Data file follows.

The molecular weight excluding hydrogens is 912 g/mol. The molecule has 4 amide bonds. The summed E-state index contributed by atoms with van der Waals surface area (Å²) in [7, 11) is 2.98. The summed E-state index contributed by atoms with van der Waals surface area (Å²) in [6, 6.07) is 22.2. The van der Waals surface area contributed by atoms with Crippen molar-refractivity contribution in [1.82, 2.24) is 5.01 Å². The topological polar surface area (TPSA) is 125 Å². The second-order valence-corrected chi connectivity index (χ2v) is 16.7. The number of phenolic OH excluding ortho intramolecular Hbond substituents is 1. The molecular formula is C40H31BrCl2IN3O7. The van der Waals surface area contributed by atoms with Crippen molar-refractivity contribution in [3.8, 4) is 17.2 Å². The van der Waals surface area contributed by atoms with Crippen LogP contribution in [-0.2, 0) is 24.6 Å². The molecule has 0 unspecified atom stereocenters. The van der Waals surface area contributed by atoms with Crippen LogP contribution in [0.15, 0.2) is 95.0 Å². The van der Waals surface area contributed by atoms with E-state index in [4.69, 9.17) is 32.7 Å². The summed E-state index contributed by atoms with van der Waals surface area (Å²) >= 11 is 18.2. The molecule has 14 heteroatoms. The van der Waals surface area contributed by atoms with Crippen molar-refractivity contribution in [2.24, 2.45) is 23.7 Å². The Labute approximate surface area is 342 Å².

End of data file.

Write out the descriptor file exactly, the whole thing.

The molecular weight excluding hydrogens is 912 g/mol. The molecule has 4 amide bonds. The summed E-state index contributed by atoms with van der Waals surface area (Å²) in [7, 11) is 2.98. The summed E-state index contributed by atoms with van der Waals surface area (Å²) in [6, 6.07) is 22.2. The van der Waals surface area contributed by atoms with Crippen molar-refractivity contribution in [1.82, 2.24) is 5.01 Å². The topological polar surface area (TPSA) is 125 Å². The second-order valence-corrected chi connectivity index (χ2v) is 16.7. The number of phenolic OH excluding ortho intramolecular Hbond substituents is 1. The molecular formula is C40H31BrCl2IN3O7. The van der Waals surface area contributed by atoms with Crippen molar-refractivity contribution in [3.8, 4) is 17.2 Å². The van der Waals surface area contributed by atoms with Crippen LogP contribution in [-0.2, 0) is 24.6 Å². The molecule has 0 unspecified atom stereocenters. The van der Waals surface area contributed by atoms with Crippen LogP contribution in [0.15, 0.2) is 95.0 Å². The van der Waals surface area contributed by atoms with E-state index in [4.69, 9.17) is 32.7 Å². The summed E-state index contributed by atoms with van der Waals surface area (Å²) >= 11 is 18.2. The molecule has 14 heteroatoms. The van der Waals surface area contributed by atoms with Crippen molar-refractivity contribution in [2.24, 2.45) is 23.7 Å². The Labute approximate surface area is 342 Å².